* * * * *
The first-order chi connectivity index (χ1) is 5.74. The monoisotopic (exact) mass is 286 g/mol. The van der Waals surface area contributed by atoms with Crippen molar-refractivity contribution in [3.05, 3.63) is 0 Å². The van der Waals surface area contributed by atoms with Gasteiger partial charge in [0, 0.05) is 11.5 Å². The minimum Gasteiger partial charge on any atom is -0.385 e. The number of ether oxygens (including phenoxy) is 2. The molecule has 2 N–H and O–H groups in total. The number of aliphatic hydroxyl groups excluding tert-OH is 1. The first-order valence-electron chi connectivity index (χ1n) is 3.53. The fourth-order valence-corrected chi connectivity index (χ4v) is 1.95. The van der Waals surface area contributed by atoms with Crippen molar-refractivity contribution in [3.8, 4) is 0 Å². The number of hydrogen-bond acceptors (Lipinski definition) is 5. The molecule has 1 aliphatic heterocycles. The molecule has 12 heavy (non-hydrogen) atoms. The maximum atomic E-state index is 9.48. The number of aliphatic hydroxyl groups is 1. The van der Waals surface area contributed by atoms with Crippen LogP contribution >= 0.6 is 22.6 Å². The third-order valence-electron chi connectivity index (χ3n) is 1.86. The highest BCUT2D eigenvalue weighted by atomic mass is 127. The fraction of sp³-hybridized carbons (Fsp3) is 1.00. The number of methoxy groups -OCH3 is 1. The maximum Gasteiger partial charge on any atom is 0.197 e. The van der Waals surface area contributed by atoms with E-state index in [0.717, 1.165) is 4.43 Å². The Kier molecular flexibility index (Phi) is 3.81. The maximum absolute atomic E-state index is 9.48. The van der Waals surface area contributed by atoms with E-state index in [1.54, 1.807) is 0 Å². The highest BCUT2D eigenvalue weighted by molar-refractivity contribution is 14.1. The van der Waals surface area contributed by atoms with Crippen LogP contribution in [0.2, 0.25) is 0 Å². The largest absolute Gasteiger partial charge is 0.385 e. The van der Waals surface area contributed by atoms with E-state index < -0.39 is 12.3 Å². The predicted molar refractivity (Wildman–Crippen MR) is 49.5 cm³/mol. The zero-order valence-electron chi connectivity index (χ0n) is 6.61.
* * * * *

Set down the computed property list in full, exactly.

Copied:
The first-order chi connectivity index (χ1) is 5.74. The monoisotopic (exact) mass is 286 g/mol. The van der Waals surface area contributed by atoms with Crippen molar-refractivity contribution in [3.05, 3.63) is 0 Å². The van der Waals surface area contributed by atoms with Gasteiger partial charge in [0, 0.05) is 11.5 Å². The minimum Gasteiger partial charge on any atom is -0.385 e. The number of ether oxygens (including phenoxy) is 2. The molecule has 2 N–H and O–H groups in total. The number of aliphatic hydroxyl groups excluding tert-OH is 1. The first-order valence-electron chi connectivity index (χ1n) is 3.53. The fourth-order valence-corrected chi connectivity index (χ4v) is 1.95. The van der Waals surface area contributed by atoms with Crippen molar-refractivity contribution in [3.8, 4) is 0 Å². The number of hydrogen-bond acceptors (Lipinski definition) is 5. The molecule has 1 aliphatic heterocycles. The molecule has 12 heavy (non-hydrogen) atoms. The maximum atomic E-state index is 9.48. The number of aliphatic hydroxyl groups is 1. The van der Waals surface area contributed by atoms with Crippen LogP contribution >= 0.6 is 22.6 Å². The third-order valence-electron chi connectivity index (χ3n) is 1.86. The highest BCUT2D eigenvalue weighted by atomic mass is 127. The fraction of sp³-hybridized carbons (Fsp3) is 1.00. The number of methoxy groups -OCH3 is 1. The maximum Gasteiger partial charge on any atom is 0.197 e. The van der Waals surface area contributed by atoms with E-state index in [0.717, 1.165) is 4.43 Å². The Kier molecular flexibility index (Phi) is 3.81. The maximum absolute atomic E-state index is 9.48. The van der Waals surface area contributed by atoms with E-state index in [1.54, 1.807) is 0 Å². The highest BCUT2D eigenvalue weighted by molar-refractivity contribution is 14.1. The van der Waals surface area contributed by atoms with Crippen LogP contribution in [0.2, 0.25) is 0 Å². The largest absolute Gasteiger partial charge is 0.385 e. The van der Waals surface area contributed by atoms with E-state index < -0.39 is 12.3 Å². The predicted molar refractivity (Wildman–Crippen MR) is 49.5 cm³/mol. The zero-order valence-electron chi connectivity index (χ0n) is 6.61.